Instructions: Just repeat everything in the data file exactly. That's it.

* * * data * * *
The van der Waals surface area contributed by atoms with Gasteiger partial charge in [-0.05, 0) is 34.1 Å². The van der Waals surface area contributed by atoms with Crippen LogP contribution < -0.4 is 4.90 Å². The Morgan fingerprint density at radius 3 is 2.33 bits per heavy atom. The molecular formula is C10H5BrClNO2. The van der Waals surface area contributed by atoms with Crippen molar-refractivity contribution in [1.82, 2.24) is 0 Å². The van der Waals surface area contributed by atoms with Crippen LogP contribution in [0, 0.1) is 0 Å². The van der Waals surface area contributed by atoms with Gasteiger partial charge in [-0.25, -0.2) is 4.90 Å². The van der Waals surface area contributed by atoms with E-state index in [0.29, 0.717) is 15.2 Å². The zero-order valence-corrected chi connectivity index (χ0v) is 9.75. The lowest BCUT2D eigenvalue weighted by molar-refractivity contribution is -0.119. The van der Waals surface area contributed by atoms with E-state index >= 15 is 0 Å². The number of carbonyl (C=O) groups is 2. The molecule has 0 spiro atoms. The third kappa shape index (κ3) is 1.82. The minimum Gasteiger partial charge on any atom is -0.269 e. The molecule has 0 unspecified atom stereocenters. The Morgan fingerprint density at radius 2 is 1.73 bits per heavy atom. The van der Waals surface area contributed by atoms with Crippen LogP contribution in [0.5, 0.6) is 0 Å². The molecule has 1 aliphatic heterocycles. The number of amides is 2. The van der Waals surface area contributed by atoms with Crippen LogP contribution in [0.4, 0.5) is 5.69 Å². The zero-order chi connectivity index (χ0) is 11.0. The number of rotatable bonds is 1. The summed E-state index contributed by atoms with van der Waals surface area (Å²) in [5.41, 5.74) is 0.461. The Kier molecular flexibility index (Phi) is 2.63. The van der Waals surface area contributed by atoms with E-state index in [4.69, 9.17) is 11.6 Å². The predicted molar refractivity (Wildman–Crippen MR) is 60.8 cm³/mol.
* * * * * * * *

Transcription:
The van der Waals surface area contributed by atoms with Gasteiger partial charge in [-0.05, 0) is 34.1 Å². The van der Waals surface area contributed by atoms with Crippen LogP contribution < -0.4 is 4.90 Å². The Morgan fingerprint density at radius 3 is 2.33 bits per heavy atom. The molecular formula is C10H5BrClNO2. The van der Waals surface area contributed by atoms with Crippen molar-refractivity contribution in [1.82, 2.24) is 0 Å². The van der Waals surface area contributed by atoms with Crippen LogP contribution in [0, 0.1) is 0 Å². The van der Waals surface area contributed by atoms with Gasteiger partial charge in [-0.25, -0.2) is 4.90 Å². The van der Waals surface area contributed by atoms with E-state index in [0.29, 0.717) is 15.2 Å². The zero-order valence-corrected chi connectivity index (χ0v) is 9.75. The lowest BCUT2D eigenvalue weighted by molar-refractivity contribution is -0.119. The van der Waals surface area contributed by atoms with E-state index >= 15 is 0 Å². The number of carbonyl (C=O) groups is 2. The molecule has 0 spiro atoms. The third kappa shape index (κ3) is 1.82. The minimum Gasteiger partial charge on any atom is -0.269 e. The molecule has 0 unspecified atom stereocenters. The Morgan fingerprint density at radius 2 is 1.73 bits per heavy atom. The van der Waals surface area contributed by atoms with Crippen LogP contribution in [0.5, 0.6) is 0 Å². The molecule has 1 aliphatic heterocycles. The number of amides is 2. The van der Waals surface area contributed by atoms with Crippen LogP contribution in [0.4, 0.5) is 5.69 Å². The zero-order chi connectivity index (χ0) is 11.0. The number of rotatable bonds is 1. The summed E-state index contributed by atoms with van der Waals surface area (Å²) in [5.41, 5.74) is 0.461. The Kier molecular flexibility index (Phi) is 2.63. The van der Waals surface area contributed by atoms with E-state index in [4.69, 9.17) is 11.6 Å². The predicted molar refractivity (Wildman–Crippen MR) is 60.8 cm³/mol.